I should have known it it all along. Most likely, Pam did. We went to see Shania Twain at Staples last night, and, frankly, I did not know what to expect. We had never seen her perform live before. Sure, we knew, and loved, her vintage music. We are not alone, as she probably is the biggest selling female country music artist of all time, though I suspect Taylor Swift would eclipse her if she stayed country. But all of that is moot. Recently, Shania has had personal tragedies that have kept her out of the limelight and possibly affected the quality of her voice.
These events definitely affected her music. In the 90s she was the queen of pop country, turning out one extremely pleasant song after another. Songs that were fun to listen to with light lyrics and catchy tunes. Songs that were so good that they even inspired guys to sing about feeling like a woman.
Recently, she released Now, her first album in years. We received a copy of it several months ago, as it came with the tickets to her show. The first time each of us listened to Now we were unimpressed. Gone was the sweet, high pitched voice. Gone were the catchy tunes and simplistic lyrics. Gone was the country, though there was never a ton of country in her anyway. Gone was the pop. In its place was a cathartic expression of life accompanied by a deeper, more mature voice.
After listening to Now several times in preparation for the show, we realized that Now also had substance. It grew on us, as we kept listening to it. We just weren’t sure how it would translate to a live show, and how it would coexist with her earlier works. We also were concerned that her new, lower voice would not work when she sang her older material. It turned out we had nothing to worry about.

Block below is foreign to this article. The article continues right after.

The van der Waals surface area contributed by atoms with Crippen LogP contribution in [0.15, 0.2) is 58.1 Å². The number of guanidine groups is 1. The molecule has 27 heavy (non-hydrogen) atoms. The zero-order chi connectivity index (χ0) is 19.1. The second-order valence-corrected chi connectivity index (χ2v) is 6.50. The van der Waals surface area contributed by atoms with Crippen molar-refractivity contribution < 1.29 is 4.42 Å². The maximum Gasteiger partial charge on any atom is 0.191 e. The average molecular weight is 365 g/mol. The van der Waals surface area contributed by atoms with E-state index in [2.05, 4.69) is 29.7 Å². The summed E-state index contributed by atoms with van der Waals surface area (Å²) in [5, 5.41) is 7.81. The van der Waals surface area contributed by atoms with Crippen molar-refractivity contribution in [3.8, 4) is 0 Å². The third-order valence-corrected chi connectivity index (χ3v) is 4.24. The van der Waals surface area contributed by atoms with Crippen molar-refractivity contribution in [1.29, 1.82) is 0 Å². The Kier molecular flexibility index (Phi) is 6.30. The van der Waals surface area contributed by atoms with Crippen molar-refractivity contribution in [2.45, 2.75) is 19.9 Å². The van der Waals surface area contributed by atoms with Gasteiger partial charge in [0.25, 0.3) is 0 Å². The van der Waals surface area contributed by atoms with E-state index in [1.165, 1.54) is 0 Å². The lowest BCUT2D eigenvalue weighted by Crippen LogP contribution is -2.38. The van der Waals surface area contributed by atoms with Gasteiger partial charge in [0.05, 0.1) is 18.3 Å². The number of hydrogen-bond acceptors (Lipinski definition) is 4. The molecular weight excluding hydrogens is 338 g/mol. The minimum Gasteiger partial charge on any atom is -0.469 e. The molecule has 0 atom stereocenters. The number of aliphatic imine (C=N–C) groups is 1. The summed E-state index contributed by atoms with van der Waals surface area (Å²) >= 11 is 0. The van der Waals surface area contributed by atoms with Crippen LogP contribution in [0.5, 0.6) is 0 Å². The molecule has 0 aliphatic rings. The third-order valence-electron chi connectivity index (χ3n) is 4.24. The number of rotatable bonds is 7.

Her show was spectacular, in all senses of the word. Maybe, just maybe, the 100+ shows she did in Las Vegas several years ago had something to do with that, as this was a production with a capital P. Every aspect of it was superb. From the staging to the sound and the visuals, from the backup singers to the dancers and the band, everything was perfect. The mix was remarkable, enabling all vocals and instruments to be heard clearly and distinctly, not something we usually experience. Her entrance was fitting of Rocky Balboa or Apollo Creed. It was a focused assault on our senses, fueled by drummer Elijah Wood’s rhythmic, spiritual beating on drums located at the back of the arena, providing all the pulse pounding accompaniment Shania needed for her long walk through the audience before getting to the stage.
As she sang the opening bars of her first song, Life’s About to Get Good, we had a feeling we were in for a treat. And by the time she got through Come on Over and Up!, a couple of songs later, we knew it. So did everyone else in Staples.
Pam loves productions like this. For her, last night was a party, an exuberant expression of art and music. I am usually a bit less enthusiastic about productions like this. Generally, I like stripped down, acoustic performances. Generally, I like the absence of costume changes. Generally, I avoid shows with dancers, as they usually take away from the music. Not last night. Shania’s show featured everything I profess to disdain, including umpteen costume changes. I liked, no loved, it, despite, and maybe because of, its production quality and the showmanship she possesses. And, yes, she can still sing.